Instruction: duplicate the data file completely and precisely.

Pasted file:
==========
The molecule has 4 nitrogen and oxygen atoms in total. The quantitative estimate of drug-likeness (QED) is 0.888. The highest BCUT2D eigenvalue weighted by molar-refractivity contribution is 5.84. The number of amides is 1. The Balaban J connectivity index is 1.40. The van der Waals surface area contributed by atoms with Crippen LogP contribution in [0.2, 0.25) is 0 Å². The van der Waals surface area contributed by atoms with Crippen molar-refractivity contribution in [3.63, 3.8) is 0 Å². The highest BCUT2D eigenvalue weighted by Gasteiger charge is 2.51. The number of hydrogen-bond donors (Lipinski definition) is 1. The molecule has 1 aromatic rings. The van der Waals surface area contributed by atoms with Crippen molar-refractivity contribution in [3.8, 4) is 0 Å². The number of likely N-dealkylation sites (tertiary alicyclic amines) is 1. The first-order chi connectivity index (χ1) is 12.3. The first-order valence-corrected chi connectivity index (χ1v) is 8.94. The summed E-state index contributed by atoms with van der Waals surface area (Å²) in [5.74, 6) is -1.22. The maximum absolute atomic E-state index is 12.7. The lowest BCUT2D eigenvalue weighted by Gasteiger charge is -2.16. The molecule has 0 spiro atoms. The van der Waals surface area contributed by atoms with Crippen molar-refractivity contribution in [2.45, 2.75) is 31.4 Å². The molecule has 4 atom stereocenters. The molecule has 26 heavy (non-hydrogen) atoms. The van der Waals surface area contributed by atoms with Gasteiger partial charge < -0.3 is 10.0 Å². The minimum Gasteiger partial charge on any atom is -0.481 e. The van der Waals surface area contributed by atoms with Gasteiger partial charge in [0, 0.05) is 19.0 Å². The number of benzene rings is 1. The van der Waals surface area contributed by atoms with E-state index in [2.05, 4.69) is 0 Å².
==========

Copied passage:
The molecule has 4 nitrogen and oxygen atoms in total. The quantitative estimate of drug-likeness (QED) is 0.888. The highest BCUT2D eigenvalue weighted by molar-refractivity contribution is 5.84. The number of amides is 1. The Balaban J connectivity index is 1.40. The van der Waals surface area contributed by atoms with Crippen LogP contribution in [0.2, 0.25) is 0 Å². The van der Waals surface area contributed by atoms with Crippen molar-refractivity contribution in [3.63, 3.8) is 0 Å². The highest BCUT2D eigenvalue weighted by Gasteiger charge is 2.51. The number of hydrogen-bond donors (Lipinski definition) is 1. The molecule has 1 aromatic rings. The van der Waals surface area contributed by atoms with Crippen molar-refractivity contribution in [3.8, 4) is 0 Å². The number of likely N-dealkylation sites (tertiary alicyclic amines) is 1. The first-order chi connectivity index (χ1) is 12.3. The first-order valence-corrected chi connectivity index (χ1v) is 8.94. The summed E-state index contributed by atoms with van der Waals surface area (Å²) in [5.74, 6) is -1.22. The maximum absolute atomic E-state index is 12.7. The lowest BCUT2D eigenvalue weighted by Gasteiger charge is -2.16. The molecule has 0 spiro atoms. The van der Waals surface area contributed by atoms with Crippen molar-refractivity contribution in [2.45, 2.75) is 31.4 Å². The molecule has 4 atom stereocenters. The molecule has 26 heavy (non-hydrogen) atoms. The van der Waals surface area contributed by atoms with Gasteiger partial charge < -0.3 is 10.0 Å². The minimum Gasteiger partial charge on any atom is -0.481 e. The van der Waals surface area contributed by atoms with Gasteiger partial charge in [0, 0.05) is 19.0 Å². The number of benzene rings is 1. The van der Waals surface area contributed by atoms with E-state index in [2.05, 4.69) is 0 Å².